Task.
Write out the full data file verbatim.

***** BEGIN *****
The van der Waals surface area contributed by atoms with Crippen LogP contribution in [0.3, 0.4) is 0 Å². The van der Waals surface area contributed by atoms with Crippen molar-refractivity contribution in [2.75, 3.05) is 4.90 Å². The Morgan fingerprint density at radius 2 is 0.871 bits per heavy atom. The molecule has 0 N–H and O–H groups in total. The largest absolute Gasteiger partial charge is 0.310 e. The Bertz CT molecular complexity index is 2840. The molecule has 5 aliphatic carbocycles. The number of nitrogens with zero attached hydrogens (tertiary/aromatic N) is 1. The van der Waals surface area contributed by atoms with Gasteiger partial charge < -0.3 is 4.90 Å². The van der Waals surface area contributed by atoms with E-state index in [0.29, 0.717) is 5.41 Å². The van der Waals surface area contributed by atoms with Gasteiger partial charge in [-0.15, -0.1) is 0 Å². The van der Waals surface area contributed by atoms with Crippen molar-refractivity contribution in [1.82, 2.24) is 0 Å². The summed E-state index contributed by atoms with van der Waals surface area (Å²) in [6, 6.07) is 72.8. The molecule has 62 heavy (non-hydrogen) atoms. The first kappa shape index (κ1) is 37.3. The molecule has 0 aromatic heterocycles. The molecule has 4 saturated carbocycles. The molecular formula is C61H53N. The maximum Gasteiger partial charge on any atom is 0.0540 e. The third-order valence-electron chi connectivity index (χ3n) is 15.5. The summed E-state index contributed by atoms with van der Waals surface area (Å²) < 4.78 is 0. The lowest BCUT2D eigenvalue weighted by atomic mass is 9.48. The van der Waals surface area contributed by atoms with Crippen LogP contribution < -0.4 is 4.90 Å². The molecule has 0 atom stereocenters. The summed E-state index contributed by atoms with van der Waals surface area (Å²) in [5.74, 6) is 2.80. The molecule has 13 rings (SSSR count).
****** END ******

The van der Waals surface area contributed by atoms with Crippen LogP contribution in [0.3, 0.4) is 0 Å². The van der Waals surface area contributed by atoms with Crippen molar-refractivity contribution in [2.75, 3.05) is 4.90 Å². The Morgan fingerprint density at radius 2 is 0.871 bits per heavy atom. The molecule has 0 N–H and O–H groups in total. The largest absolute Gasteiger partial charge is 0.310 e. The Bertz CT molecular complexity index is 2840. The molecule has 5 aliphatic carbocycles. The number of nitrogens with zero attached hydrogens (tertiary/aromatic N) is 1. The van der Waals surface area contributed by atoms with Gasteiger partial charge < -0.3 is 4.90 Å². The van der Waals surface area contributed by atoms with E-state index in [0.29, 0.717) is 5.41 Å². The van der Waals surface area contributed by atoms with Gasteiger partial charge in [-0.15, -0.1) is 0 Å². The van der Waals surface area contributed by atoms with Crippen molar-refractivity contribution in [1.82, 2.24) is 0 Å². The summed E-state index contributed by atoms with van der Waals surface area (Å²) in [6, 6.07) is 72.8. The molecule has 62 heavy (non-hydrogen) atoms. The first kappa shape index (κ1) is 37.3. The molecule has 0 aromatic heterocycles. The molecule has 4 saturated carbocycles. The molecular formula is C61H53N. The maximum Gasteiger partial charge on any atom is 0.0540 e. The third-order valence-electron chi connectivity index (χ3n) is 15.5. The summed E-state index contributed by atoms with van der Waals surface area (Å²) < 4.78 is 0. The lowest BCUT2D eigenvalue weighted by atomic mass is 9.48. The van der Waals surface area contributed by atoms with Crippen LogP contribution < -0.4 is 4.90 Å². The molecule has 0 atom stereocenters. The summed E-state index contributed by atoms with van der Waals surface area (Å²) in [5.74, 6) is 2.80. The molecule has 13 rings (SSSR count).